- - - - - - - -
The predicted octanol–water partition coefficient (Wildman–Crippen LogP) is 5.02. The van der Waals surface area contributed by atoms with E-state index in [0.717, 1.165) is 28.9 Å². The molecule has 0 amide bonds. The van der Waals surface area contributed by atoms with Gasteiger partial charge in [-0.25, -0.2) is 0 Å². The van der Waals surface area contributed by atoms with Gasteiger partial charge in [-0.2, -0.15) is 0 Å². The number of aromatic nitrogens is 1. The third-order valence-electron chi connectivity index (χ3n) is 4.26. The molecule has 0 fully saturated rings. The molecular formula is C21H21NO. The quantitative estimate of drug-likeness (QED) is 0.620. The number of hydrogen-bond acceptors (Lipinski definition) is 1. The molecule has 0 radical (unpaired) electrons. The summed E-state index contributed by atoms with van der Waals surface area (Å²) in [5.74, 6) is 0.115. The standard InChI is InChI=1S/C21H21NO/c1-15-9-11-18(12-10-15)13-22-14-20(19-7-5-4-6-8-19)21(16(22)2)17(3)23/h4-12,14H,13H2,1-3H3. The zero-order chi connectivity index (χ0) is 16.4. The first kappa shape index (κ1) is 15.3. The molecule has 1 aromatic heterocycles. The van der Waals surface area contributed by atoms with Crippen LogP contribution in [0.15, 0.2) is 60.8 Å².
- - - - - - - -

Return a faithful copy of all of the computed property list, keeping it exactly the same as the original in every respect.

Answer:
The predicted octanol–water partition coefficient (Wildman–Crippen LogP) is 5.02. The van der Waals surface area contributed by atoms with E-state index in [0.717, 1.165) is 28.9 Å². The molecule has 0 amide bonds. The van der Waals surface area contributed by atoms with Gasteiger partial charge in [-0.25, -0.2) is 0 Å². The van der Waals surface area contributed by atoms with Gasteiger partial charge in [-0.2, -0.15) is 0 Å². The number of aromatic nitrogens is 1. The third-order valence-electron chi connectivity index (χ3n) is 4.26. The molecule has 0 fully saturated rings. The molecular formula is C21H21NO. The quantitative estimate of drug-likeness (QED) is 0.620. The number of hydrogen-bond acceptors (Lipinski definition) is 1. The molecule has 0 radical (unpaired) electrons. The summed E-state index contributed by atoms with van der Waals surface area (Å²) in [5.74, 6) is 0.115. The standard InChI is InChI=1S/C21H21NO/c1-15-9-11-18(12-10-15)13-22-14-20(19-7-5-4-6-8-19)21(16(22)2)17(3)23/h4-12,14H,13H2,1-3H3. The zero-order chi connectivity index (χ0) is 16.4. The first kappa shape index (κ1) is 15.3. The molecule has 1 aromatic heterocycles. The van der Waals surface area contributed by atoms with Crippen LogP contribution in [0.15, 0.2) is 60.8 Å².